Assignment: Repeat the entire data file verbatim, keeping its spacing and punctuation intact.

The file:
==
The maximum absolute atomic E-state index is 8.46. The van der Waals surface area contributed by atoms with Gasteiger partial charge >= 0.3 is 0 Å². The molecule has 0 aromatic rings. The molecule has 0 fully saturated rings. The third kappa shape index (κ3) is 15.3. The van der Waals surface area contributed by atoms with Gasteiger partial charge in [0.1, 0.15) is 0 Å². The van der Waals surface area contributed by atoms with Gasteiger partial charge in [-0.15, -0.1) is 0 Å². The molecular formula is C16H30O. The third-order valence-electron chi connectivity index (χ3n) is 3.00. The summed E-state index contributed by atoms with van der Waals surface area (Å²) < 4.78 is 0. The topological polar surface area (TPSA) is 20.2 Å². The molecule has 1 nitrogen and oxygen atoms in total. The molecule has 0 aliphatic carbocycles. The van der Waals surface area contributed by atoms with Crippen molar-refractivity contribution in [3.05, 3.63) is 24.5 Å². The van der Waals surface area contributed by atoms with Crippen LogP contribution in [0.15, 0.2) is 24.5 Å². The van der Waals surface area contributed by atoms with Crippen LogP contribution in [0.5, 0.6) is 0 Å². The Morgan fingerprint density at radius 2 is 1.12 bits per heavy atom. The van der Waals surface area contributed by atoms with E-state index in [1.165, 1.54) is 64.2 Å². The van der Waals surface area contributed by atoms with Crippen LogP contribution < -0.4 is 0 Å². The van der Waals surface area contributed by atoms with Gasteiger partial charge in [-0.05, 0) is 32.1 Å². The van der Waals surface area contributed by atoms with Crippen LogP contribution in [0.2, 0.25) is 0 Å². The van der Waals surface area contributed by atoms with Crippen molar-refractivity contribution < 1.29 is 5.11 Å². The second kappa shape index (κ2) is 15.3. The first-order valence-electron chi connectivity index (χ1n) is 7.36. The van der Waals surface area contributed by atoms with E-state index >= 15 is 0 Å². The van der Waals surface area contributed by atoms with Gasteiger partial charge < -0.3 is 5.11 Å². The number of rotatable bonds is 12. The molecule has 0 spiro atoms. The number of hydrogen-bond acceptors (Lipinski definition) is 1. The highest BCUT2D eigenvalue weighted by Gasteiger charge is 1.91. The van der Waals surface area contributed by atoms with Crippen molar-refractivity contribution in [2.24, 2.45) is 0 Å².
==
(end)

The maximum absolute atomic E-state index is 8.46. The van der Waals surface area contributed by atoms with Gasteiger partial charge >= 0.3 is 0 Å². The molecule has 0 aromatic rings. The molecule has 0 fully saturated rings. The third kappa shape index (κ3) is 15.3. The van der Waals surface area contributed by atoms with Gasteiger partial charge in [0.1, 0.15) is 0 Å². The van der Waals surface area contributed by atoms with Gasteiger partial charge in [-0.15, -0.1) is 0 Å². The molecular formula is C16H30O. The third-order valence-electron chi connectivity index (χ3n) is 3.00. The summed E-state index contributed by atoms with van der Waals surface area (Å²) < 4.78 is 0. The topological polar surface area (TPSA) is 20.2 Å². The molecule has 1 nitrogen and oxygen atoms in total. The molecule has 0 aliphatic carbocycles. The van der Waals surface area contributed by atoms with Crippen molar-refractivity contribution in [3.05, 3.63) is 24.5 Å². The van der Waals surface area contributed by atoms with Crippen LogP contribution in [0.15, 0.2) is 24.5 Å². The van der Waals surface area contributed by atoms with Crippen LogP contribution in [0.5, 0.6) is 0 Å². The Morgan fingerprint density at radius 2 is 1.12 bits per heavy atom. The van der Waals surface area contributed by atoms with E-state index in [1.165, 1.54) is 64.2 Å². The van der Waals surface area contributed by atoms with Crippen LogP contribution < -0.4 is 0 Å². The van der Waals surface area contributed by atoms with Gasteiger partial charge in [-0.05, 0) is 32.1 Å². The van der Waals surface area contributed by atoms with Crippen LogP contribution in [0.2, 0.25) is 0 Å². The van der Waals surface area contributed by atoms with Crippen molar-refractivity contribution < 1.29 is 5.11 Å². The second kappa shape index (κ2) is 15.3. The first-order valence-electron chi connectivity index (χ1n) is 7.36. The van der Waals surface area contributed by atoms with E-state index >= 15 is 0 Å². The van der Waals surface area contributed by atoms with Gasteiger partial charge < -0.3 is 5.11 Å². The number of rotatable bonds is 12. The molecule has 0 spiro atoms. The number of hydrogen-bond acceptors (Lipinski definition) is 1. The highest BCUT2D eigenvalue weighted by Gasteiger charge is 1.91. The van der Waals surface area contributed by atoms with Crippen molar-refractivity contribution in [2.24, 2.45) is 0 Å².